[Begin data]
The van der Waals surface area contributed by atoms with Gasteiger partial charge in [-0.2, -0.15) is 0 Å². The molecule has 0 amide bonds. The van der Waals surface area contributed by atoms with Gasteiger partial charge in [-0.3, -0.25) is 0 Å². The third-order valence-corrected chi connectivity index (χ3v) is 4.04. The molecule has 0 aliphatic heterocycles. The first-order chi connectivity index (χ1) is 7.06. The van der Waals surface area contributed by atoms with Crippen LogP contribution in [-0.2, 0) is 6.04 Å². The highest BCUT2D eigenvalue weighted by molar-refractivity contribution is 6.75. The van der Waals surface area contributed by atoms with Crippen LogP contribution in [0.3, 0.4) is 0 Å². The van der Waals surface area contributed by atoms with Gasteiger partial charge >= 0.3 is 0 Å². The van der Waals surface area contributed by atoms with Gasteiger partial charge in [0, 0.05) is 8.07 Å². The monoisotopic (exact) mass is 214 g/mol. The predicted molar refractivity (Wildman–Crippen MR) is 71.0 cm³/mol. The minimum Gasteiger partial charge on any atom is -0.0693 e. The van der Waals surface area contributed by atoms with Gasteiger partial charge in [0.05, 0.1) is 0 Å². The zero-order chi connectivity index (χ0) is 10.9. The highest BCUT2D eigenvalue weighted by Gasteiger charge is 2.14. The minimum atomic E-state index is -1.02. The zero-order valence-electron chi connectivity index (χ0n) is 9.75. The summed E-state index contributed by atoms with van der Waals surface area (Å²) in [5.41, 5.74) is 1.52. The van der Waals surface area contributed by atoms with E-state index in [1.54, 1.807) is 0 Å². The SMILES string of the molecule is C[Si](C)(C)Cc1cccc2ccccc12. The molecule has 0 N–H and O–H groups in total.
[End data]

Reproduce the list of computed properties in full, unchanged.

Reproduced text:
The van der Waals surface area contributed by atoms with Gasteiger partial charge in [-0.2, -0.15) is 0 Å². The molecule has 0 amide bonds. The van der Waals surface area contributed by atoms with Gasteiger partial charge in [-0.3, -0.25) is 0 Å². The third-order valence-corrected chi connectivity index (χ3v) is 4.04. The molecule has 0 aliphatic heterocycles. The first-order chi connectivity index (χ1) is 7.06. The van der Waals surface area contributed by atoms with Crippen LogP contribution in [-0.2, 0) is 6.04 Å². The highest BCUT2D eigenvalue weighted by molar-refractivity contribution is 6.75. The van der Waals surface area contributed by atoms with Crippen LogP contribution in [0.3, 0.4) is 0 Å². The van der Waals surface area contributed by atoms with Gasteiger partial charge >= 0.3 is 0 Å². The van der Waals surface area contributed by atoms with Gasteiger partial charge in [0, 0.05) is 8.07 Å². The monoisotopic (exact) mass is 214 g/mol. The predicted molar refractivity (Wildman–Crippen MR) is 71.0 cm³/mol. The minimum Gasteiger partial charge on any atom is -0.0693 e. The van der Waals surface area contributed by atoms with Gasteiger partial charge in [0.05, 0.1) is 0 Å². The zero-order chi connectivity index (χ0) is 10.9. The highest BCUT2D eigenvalue weighted by Gasteiger charge is 2.14. The minimum atomic E-state index is -1.02. The zero-order valence-electron chi connectivity index (χ0n) is 9.75. The summed E-state index contributed by atoms with van der Waals surface area (Å²) in [5.41, 5.74) is 1.52. The van der Waals surface area contributed by atoms with E-state index in [1.54, 1.807) is 0 Å². The SMILES string of the molecule is C[Si](C)(C)Cc1cccc2ccccc12. The molecule has 0 N–H and O–H groups in total.